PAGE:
ViaSat promotional image of the SurfBeam 2 Pro Portable Terminal for newcasting (via ViaSat)
I could have used this at CES. ViaSat is to bring mobile satellite broadband at 12 Mbps in the near future with their SurfBeam 2 Pro Portable system. The system can be setup anywhere within minutes. The whole dish fits inside a carrying case about the size of a suitcase and can be fastened together using only your hands to tighten the connections.
Once assembled, you will be assisted by a GPS system to help locate your position and align the dish correctly. It is as easy as setting the correct elevation, given by GPS, and then panning left or right to find the area with the strongest signal. Once set you are equipped with four port Ethernet router bringing internet at broadband speeds wherever you would like in North America. Additionally, an optional battery pack is available providing up to 4 hours of use to keep from draining your laptop battery.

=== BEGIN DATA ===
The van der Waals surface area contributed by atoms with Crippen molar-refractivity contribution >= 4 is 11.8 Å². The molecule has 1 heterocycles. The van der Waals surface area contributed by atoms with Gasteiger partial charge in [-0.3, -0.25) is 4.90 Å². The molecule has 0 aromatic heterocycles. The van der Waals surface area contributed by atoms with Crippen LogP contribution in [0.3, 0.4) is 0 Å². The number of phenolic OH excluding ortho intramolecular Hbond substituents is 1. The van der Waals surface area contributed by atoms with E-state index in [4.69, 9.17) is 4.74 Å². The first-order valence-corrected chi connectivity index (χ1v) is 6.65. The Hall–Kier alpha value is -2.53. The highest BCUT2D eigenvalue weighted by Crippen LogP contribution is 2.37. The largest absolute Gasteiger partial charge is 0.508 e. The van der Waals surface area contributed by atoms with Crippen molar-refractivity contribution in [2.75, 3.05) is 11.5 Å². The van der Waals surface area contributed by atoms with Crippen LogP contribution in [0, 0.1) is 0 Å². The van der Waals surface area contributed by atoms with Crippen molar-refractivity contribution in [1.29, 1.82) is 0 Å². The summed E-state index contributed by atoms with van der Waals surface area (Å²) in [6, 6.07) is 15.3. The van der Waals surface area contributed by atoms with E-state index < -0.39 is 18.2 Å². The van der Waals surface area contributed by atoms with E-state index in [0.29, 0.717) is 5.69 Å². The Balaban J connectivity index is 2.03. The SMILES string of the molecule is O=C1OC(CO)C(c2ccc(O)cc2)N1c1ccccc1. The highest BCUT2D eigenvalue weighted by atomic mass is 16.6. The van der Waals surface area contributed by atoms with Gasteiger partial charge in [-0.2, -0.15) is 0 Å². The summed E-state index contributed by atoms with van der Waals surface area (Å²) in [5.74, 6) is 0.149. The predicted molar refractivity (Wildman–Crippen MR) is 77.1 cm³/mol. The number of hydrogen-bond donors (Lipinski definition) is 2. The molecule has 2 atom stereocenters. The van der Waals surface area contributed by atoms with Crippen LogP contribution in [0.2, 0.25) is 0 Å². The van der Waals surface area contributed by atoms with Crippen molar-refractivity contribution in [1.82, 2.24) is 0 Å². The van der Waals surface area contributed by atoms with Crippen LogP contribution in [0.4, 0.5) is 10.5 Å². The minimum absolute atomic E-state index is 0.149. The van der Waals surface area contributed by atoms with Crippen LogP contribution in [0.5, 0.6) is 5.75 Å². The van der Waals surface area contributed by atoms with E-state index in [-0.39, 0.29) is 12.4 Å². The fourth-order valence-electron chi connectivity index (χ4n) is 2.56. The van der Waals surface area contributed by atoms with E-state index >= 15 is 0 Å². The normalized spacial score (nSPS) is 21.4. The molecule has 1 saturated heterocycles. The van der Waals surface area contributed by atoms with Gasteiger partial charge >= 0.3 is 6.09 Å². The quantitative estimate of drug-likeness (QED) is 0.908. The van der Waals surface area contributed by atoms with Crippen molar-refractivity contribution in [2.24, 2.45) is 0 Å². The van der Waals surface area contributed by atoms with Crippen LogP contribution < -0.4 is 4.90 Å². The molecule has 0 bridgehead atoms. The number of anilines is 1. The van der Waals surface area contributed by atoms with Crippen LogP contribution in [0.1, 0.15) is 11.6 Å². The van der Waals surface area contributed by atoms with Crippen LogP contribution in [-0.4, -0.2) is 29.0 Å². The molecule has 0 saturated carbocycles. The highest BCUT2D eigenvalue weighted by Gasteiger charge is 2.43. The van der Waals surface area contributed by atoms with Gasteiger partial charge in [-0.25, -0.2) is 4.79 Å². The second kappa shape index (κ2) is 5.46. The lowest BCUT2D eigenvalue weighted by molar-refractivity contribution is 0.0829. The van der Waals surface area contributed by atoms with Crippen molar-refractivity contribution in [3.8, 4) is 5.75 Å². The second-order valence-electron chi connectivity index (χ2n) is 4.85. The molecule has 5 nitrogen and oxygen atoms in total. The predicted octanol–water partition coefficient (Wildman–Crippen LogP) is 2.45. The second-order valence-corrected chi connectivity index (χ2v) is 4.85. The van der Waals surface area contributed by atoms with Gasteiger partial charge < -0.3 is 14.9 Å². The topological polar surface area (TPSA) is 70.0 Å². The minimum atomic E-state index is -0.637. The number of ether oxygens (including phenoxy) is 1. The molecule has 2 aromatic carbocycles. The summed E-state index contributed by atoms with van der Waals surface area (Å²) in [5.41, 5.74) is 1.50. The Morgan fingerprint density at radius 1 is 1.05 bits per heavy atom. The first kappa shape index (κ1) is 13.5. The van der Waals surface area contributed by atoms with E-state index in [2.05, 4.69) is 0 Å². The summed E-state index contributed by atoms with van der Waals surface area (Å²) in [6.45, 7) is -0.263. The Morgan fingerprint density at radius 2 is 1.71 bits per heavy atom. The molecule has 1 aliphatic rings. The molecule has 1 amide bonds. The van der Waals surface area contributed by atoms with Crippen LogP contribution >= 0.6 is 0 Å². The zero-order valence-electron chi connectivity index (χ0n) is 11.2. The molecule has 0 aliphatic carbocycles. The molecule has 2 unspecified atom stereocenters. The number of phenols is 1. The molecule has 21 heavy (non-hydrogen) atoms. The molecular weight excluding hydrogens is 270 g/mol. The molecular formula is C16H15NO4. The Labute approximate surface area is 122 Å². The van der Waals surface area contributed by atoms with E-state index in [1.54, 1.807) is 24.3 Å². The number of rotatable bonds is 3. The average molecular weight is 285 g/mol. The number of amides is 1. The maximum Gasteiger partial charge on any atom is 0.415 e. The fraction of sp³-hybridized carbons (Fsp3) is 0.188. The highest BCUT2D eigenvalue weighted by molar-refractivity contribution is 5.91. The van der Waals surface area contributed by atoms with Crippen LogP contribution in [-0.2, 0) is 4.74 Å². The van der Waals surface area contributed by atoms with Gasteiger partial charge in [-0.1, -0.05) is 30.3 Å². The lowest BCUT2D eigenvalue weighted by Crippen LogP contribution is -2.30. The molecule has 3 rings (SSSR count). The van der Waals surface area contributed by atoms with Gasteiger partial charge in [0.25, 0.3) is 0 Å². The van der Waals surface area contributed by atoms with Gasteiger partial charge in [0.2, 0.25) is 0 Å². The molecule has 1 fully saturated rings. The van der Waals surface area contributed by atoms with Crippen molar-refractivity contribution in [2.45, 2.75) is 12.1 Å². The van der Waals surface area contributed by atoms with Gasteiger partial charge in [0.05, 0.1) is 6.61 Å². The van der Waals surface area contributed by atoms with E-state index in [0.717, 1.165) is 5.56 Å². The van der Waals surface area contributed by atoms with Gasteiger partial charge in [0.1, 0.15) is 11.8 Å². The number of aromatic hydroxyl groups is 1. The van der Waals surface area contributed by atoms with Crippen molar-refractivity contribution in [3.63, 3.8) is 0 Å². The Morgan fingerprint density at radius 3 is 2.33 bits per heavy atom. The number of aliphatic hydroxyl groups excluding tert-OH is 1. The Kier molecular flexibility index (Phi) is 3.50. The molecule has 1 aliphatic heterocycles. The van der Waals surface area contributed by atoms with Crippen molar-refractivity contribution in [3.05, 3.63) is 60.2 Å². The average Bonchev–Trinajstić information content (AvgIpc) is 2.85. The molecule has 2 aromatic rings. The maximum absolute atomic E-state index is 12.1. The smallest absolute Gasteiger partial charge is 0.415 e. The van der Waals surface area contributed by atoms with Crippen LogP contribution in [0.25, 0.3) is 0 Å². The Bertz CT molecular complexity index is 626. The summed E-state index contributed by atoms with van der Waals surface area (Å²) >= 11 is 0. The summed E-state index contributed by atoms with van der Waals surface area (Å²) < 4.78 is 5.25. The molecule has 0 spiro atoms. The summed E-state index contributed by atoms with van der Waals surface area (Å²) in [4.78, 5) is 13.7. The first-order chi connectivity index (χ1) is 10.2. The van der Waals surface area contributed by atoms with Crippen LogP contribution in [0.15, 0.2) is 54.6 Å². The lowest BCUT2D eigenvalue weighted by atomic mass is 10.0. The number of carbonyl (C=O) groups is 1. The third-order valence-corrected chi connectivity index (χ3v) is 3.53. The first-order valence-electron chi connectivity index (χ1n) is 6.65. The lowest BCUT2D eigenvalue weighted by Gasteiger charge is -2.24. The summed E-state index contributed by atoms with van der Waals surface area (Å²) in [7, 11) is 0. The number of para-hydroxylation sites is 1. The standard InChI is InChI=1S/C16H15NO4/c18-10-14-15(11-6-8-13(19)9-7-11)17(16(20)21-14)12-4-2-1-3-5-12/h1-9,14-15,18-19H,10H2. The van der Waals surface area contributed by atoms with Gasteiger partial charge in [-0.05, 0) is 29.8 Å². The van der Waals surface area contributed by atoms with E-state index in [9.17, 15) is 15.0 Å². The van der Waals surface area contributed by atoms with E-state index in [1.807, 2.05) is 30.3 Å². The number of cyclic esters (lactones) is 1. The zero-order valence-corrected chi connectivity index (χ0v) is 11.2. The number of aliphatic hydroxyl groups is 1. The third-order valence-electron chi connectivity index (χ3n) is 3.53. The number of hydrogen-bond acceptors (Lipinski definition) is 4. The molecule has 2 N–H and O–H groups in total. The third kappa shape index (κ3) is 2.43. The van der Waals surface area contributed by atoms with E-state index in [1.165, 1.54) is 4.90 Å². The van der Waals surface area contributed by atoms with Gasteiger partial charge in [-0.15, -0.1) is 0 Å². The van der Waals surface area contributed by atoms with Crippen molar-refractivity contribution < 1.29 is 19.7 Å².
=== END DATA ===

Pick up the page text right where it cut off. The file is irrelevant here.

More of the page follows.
SurfBeam 2 Pro Portable system (via video demo)
Earlier versions of this technology provided up to 350-500kbps of data transfer, where as the SurfBeam provides up to 12Mbps(Megabits per second) download and 3Mbps of upload. It works by transferring data to the ViaSat1, a satellite designed for higher data transfer speeds in geostationary orbit around the Earth.
The technology does not fail to impress with its handling of HD video and a Skype conversation. How the system overcomes the physical distance between the transceiver and the satellite to provide a lag free experience, was not covered. It will be selling for around $20,000 which is above the price range for everyday people. Their focus is towards newscasters, the military, and other emergency organizations who may need to transmit data, news, and videos in remote locations. At first look, the price may seem rather high. Compared to the cost of a satellite truck, which are between $400,000 to millions, it looks like a sure fire win.
A similar, stationary, Sunbeam 2 for residential customers is already available. However, the system is tied down with tiered data plans and a monthly data cap.
The following is a video demonstration: